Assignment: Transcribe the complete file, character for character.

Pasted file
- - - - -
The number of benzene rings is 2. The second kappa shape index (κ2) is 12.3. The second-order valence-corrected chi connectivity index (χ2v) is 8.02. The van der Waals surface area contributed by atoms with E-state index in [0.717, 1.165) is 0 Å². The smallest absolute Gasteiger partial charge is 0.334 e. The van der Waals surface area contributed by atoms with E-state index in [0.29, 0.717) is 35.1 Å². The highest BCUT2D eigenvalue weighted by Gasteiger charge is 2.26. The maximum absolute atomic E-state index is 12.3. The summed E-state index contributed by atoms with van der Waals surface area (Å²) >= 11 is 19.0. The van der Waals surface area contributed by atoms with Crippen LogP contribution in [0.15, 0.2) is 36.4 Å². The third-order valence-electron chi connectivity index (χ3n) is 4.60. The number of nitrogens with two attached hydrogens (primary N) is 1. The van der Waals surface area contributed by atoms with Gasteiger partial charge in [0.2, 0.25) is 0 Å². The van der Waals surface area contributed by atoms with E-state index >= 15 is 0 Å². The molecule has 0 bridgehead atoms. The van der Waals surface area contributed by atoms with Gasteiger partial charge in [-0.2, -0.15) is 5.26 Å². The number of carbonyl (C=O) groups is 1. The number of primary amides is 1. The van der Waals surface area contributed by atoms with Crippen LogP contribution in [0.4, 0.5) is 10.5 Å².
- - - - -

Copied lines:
The number of benzene rings is 2. The second kappa shape index (κ2) is 12.3. The second-order valence-corrected chi connectivity index (χ2v) is 8.02. The van der Waals surface area contributed by atoms with E-state index in [0.717, 1.165) is 0 Å². The smallest absolute Gasteiger partial charge is 0.334 e. The van der Waals surface area contributed by atoms with E-state index in [0.29, 0.717) is 35.1 Å². The highest BCUT2D eigenvalue weighted by Gasteiger charge is 2.26. The maximum absolute atomic E-state index is 12.3. The summed E-state index contributed by atoms with van der Waals surface area (Å²) >= 11 is 19.0. The van der Waals surface area contributed by atoms with Crippen LogP contribution in [0.15, 0.2) is 36.4 Å². The third-order valence-electron chi connectivity index (χ3n) is 4.60. The number of nitrogens with two attached hydrogens (primary N) is 1. The van der Waals surface area contributed by atoms with Gasteiger partial charge in [0.2, 0.25) is 0 Å². The van der Waals surface area contributed by atoms with E-state index >= 15 is 0 Å². The molecule has 0 bridgehead atoms. The van der Waals surface area contributed by atoms with Gasteiger partial charge in [-0.2, -0.15) is 5.26 Å². The number of carbonyl (C=O) groups is 1. The number of primary amides is 1. The van der Waals surface area contributed by atoms with Crippen LogP contribution in [0.4, 0.5) is 10.5 Å².